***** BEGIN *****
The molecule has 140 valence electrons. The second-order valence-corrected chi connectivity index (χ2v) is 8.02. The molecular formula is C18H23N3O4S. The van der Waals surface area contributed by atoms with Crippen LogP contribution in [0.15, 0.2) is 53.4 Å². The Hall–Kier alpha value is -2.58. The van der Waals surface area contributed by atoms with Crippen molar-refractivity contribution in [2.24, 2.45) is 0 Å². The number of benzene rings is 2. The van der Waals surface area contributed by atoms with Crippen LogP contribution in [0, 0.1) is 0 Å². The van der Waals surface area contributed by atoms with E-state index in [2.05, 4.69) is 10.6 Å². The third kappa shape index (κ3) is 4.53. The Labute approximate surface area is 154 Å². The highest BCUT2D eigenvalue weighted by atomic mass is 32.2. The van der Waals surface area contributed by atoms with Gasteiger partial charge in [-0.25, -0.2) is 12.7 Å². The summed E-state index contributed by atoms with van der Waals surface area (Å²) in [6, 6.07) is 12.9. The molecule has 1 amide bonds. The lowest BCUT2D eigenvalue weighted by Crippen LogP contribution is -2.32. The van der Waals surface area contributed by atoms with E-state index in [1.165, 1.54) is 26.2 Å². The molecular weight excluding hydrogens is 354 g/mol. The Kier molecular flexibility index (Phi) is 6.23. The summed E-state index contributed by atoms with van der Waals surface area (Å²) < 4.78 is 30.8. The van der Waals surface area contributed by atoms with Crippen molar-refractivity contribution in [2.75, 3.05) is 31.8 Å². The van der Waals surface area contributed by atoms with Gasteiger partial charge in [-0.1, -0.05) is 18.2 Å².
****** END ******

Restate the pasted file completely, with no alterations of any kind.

The molecule has 140 valence electrons. The second-order valence-corrected chi connectivity index (χ2v) is 8.02. The molecular formula is C18H23N3O4S. The van der Waals surface area contributed by atoms with Crippen LogP contribution in [0.15, 0.2) is 53.4 Å². The Hall–Kier alpha value is -2.58. The van der Waals surface area contributed by atoms with Crippen molar-refractivity contribution in [2.24, 2.45) is 0 Å². The number of benzene rings is 2. The van der Waals surface area contributed by atoms with Crippen LogP contribution in [0, 0.1) is 0 Å². The van der Waals surface area contributed by atoms with E-state index in [2.05, 4.69) is 10.6 Å². The third kappa shape index (κ3) is 4.53. The Labute approximate surface area is 154 Å². The highest BCUT2D eigenvalue weighted by atomic mass is 32.2. The van der Waals surface area contributed by atoms with Gasteiger partial charge in [-0.25, -0.2) is 12.7 Å². The summed E-state index contributed by atoms with van der Waals surface area (Å²) in [6, 6.07) is 12.9. The molecule has 1 amide bonds. The lowest BCUT2D eigenvalue weighted by Crippen LogP contribution is -2.32. The van der Waals surface area contributed by atoms with E-state index in [1.165, 1.54) is 26.2 Å². The molecular weight excluding hydrogens is 354 g/mol. The Kier molecular flexibility index (Phi) is 6.23. The summed E-state index contributed by atoms with van der Waals surface area (Å²) < 4.78 is 30.8. The van der Waals surface area contributed by atoms with Crippen molar-refractivity contribution in [2.75, 3.05) is 31.8 Å². The van der Waals surface area contributed by atoms with Gasteiger partial charge in [-0.1, -0.05) is 18.2 Å².